Dating and Arranged Marriage
In the process of choosing a spouse, Islam institutes several guidelines aimed at protecting the honor and chastity of the young couple. Dating, as it is often practiced in today's Western world, does not exist among practicing Muslims. Young men and women do not engage in one-on-one intimate relationships to “get to know each other” in a very deep way without a commitment of marriage. Young people approach courtship with the ultimate goal of marriage in mind. Islam requires chastity before marriage for both men and women, and strict fidelity to one's spouse upon marriage.
When someone decides that he or she is ready and would like to be married, the following steps often take place:
The family makes inquiries about suitable people they know. Usually the father or mother approaches the other family to suggest a meeting.
The couple agrees to meet in a chaperoned group environment. They often visit in the company of other relatives or close friends to talk and get to know each other.
The family investigates the candidate further. They may talk with friends, other family members, leaders in the Muslim community, coworkers, or anyone else who may know about the candidate's personality and character.
The couple prays a special prayer for guidance, seeking Allah's help in making a decision.
The couple agrees to pursue marriage or part ways. Islam has given this freedom of choice to both young men and women. They cannot be forced into a marriage they do not want.
This type of focused courtship helps to ensure the strength of any future marriage by drawing upon the wisdom and guidance of family elders. Family involvement in the choice of a marriage partner helps assure that the choice is based not on romantic notions, but on a careful, objective evaluation of the compatibility of the couple. Such an approach helps minimize the chance for later marital conflicts and divorce.
Muhammad once said, “A previously married woman without a husband must not be married until she is consulted, and a virgin must not be married until her permission is sought.” One of the main conditions needed for a marriage to be considered valid is the free consent of both parties. Both women and men must be consulted before marriage can take place. Families are involved in the early selection process, which is really an arranged introduction rather than an arranged marriage. Under no circumstances can a parent force a child to submit to the parent's choice.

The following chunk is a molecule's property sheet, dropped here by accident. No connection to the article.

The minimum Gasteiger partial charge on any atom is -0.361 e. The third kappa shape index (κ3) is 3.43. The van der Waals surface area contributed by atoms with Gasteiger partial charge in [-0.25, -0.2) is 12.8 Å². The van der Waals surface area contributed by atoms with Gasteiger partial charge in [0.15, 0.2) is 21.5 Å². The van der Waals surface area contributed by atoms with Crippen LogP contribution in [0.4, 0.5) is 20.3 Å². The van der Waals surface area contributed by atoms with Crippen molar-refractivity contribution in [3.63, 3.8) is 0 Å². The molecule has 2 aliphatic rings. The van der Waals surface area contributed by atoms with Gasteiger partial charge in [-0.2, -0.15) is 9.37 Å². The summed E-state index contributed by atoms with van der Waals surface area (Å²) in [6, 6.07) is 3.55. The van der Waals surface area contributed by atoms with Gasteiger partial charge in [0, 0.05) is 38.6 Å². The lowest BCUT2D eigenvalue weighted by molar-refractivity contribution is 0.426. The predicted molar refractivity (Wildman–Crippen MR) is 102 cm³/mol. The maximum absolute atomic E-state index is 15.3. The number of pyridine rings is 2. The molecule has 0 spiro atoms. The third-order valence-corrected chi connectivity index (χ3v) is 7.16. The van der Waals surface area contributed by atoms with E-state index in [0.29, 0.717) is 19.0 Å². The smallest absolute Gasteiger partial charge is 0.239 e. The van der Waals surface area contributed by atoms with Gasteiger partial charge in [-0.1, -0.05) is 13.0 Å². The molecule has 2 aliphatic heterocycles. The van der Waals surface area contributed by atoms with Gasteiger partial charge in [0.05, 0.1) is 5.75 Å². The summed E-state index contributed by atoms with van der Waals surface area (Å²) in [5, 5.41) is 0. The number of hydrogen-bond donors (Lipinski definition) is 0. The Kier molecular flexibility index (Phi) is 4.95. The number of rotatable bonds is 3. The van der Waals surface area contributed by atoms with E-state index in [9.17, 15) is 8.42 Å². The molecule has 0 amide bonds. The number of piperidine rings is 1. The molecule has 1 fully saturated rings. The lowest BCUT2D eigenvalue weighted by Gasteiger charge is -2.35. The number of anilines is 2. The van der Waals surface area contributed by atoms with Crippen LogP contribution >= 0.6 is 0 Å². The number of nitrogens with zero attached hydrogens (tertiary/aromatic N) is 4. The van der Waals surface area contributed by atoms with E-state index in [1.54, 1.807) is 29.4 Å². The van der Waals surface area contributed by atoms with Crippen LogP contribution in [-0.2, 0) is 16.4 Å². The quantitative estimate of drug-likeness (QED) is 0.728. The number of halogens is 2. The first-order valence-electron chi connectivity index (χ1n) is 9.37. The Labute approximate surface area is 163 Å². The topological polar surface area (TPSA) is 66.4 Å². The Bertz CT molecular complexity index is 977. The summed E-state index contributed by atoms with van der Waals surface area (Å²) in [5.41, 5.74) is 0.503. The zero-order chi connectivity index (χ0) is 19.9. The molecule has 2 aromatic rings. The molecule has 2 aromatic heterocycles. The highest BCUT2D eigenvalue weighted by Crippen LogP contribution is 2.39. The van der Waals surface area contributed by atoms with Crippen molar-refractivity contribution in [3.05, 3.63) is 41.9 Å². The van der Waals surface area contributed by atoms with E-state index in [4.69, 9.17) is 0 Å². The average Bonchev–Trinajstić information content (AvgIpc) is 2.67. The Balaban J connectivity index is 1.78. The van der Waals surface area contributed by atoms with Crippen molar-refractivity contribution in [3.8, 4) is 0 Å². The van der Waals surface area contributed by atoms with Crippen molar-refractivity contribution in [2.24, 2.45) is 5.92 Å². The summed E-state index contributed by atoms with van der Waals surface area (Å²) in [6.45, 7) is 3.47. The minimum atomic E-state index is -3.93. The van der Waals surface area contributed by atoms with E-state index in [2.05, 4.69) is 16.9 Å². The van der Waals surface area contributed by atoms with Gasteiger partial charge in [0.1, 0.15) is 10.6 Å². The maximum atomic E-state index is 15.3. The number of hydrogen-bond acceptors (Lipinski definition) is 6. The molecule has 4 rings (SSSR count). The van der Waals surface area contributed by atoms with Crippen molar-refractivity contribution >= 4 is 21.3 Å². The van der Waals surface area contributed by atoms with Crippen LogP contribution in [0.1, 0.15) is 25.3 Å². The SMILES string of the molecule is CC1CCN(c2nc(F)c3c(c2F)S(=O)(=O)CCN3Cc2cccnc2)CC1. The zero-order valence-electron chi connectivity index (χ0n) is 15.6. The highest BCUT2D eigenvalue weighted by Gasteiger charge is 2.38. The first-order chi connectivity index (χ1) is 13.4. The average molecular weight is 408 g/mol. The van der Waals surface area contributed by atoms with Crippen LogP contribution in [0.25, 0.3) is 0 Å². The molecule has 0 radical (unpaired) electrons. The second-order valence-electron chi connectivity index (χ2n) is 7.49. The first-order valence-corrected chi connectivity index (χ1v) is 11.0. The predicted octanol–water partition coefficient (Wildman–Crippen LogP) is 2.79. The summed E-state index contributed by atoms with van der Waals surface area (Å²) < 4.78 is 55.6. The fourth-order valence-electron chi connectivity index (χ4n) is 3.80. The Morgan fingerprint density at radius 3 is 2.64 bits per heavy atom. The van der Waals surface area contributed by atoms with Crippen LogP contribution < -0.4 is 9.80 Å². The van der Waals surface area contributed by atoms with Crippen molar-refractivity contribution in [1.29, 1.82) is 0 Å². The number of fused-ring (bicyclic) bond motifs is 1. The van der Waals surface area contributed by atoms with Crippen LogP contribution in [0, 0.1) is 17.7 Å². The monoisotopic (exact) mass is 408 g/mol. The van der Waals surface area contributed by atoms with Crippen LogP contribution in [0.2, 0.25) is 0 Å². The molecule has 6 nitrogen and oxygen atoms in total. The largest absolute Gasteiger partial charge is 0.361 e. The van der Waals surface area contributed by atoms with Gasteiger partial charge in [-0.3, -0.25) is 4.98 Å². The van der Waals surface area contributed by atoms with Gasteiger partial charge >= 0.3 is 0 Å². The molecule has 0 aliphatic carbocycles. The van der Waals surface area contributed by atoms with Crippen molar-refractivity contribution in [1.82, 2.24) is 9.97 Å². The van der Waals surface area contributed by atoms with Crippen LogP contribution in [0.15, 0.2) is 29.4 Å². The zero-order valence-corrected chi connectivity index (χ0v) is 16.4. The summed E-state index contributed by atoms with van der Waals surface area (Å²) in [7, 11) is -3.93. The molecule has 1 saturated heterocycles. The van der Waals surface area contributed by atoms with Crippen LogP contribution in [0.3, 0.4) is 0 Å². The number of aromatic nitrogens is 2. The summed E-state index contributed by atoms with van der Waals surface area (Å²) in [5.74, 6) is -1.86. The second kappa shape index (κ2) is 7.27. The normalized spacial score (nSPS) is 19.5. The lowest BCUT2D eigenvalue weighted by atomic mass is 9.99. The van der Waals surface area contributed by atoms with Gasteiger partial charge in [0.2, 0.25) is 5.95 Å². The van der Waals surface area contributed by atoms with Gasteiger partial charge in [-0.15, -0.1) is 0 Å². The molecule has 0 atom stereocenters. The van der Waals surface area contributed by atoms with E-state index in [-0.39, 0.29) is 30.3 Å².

Although forced marriages have no place in Islamic society, they do take place in some minority communities. These marriages sometimes involve girls who are under the age of eighteen. They are the result of deeply engrained cultural practices, and modern governments and international organizations are working to confront this issue.
The practice of forced marriage was common during the pre-Islamic era, and Muhammad had many opportunities to confront and condemn it. In one instance, a young woman came to Muhammad and complained that her father had married her off to his nephew. Muhammad first told her to “accept what your father has arranged,” but she complained that she did not accept the arrangement. Muhammad then said, “Then this marriage is invalid. Go and marry whomever you wish.” The girl then responded that she did in fact agree to the marriage, but that she raised the issue because she “wanted women to know that fathers have no right in their daughters' matters” (that is, they have no right to force a marriage on them).
While parents are actively involved in the process of screening suitors and suggesting prospects, it is ultimately the decision of the couple whether they will agree to be married.